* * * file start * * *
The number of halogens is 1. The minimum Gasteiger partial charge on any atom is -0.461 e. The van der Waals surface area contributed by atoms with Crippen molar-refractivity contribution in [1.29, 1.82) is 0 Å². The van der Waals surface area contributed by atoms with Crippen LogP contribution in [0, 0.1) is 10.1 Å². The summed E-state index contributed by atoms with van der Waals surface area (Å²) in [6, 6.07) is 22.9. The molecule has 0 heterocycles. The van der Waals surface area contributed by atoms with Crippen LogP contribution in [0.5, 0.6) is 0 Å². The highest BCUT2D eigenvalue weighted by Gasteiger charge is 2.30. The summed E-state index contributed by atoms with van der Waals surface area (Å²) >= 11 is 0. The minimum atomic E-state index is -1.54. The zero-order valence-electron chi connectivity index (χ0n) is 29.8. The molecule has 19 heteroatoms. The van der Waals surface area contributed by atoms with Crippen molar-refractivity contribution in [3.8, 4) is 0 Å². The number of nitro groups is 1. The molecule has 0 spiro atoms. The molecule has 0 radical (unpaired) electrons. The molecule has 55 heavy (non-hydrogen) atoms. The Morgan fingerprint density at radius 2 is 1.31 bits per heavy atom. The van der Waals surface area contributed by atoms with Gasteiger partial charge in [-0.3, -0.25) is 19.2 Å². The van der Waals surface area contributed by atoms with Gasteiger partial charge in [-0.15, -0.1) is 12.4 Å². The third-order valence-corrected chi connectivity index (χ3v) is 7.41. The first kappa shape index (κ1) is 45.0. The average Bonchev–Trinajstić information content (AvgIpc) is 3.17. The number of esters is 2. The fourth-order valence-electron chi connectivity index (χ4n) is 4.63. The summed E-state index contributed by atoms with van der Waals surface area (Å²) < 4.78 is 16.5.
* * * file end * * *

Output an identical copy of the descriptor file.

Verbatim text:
The number of halogens is 1. The minimum Gasteiger partial charge on any atom is -0.461 e. The van der Waals surface area contributed by atoms with Crippen molar-refractivity contribution in [1.29, 1.82) is 0 Å². The van der Waals surface area contributed by atoms with Crippen LogP contribution in [0, 0.1) is 10.1 Å². The summed E-state index contributed by atoms with van der Waals surface area (Å²) in [6, 6.07) is 22.9. The molecule has 0 heterocycles. The van der Waals surface area contributed by atoms with Crippen LogP contribution in [0.5, 0.6) is 0 Å². The highest BCUT2D eigenvalue weighted by Gasteiger charge is 2.30. The summed E-state index contributed by atoms with van der Waals surface area (Å²) >= 11 is 0. The minimum atomic E-state index is -1.54. The zero-order valence-electron chi connectivity index (χ0n) is 29.8. The molecule has 19 heteroatoms. The van der Waals surface area contributed by atoms with Crippen molar-refractivity contribution in [3.8, 4) is 0 Å². The number of nitro groups is 1. The molecule has 0 spiro atoms. The molecule has 0 radical (unpaired) electrons. The molecule has 55 heavy (non-hydrogen) atoms. The Morgan fingerprint density at radius 2 is 1.31 bits per heavy atom. The van der Waals surface area contributed by atoms with Gasteiger partial charge in [-0.3, -0.25) is 19.2 Å². The van der Waals surface area contributed by atoms with Gasteiger partial charge in [-0.15, -0.1) is 12.4 Å². The third-order valence-corrected chi connectivity index (χ3v) is 7.41. The first kappa shape index (κ1) is 45.0. The average Bonchev–Trinajstić information content (AvgIpc) is 3.17. The number of esters is 2. The fourth-order valence-electron chi connectivity index (χ4n) is 4.63. The summed E-state index contributed by atoms with van der Waals surface area (Å²) < 4.78 is 16.5.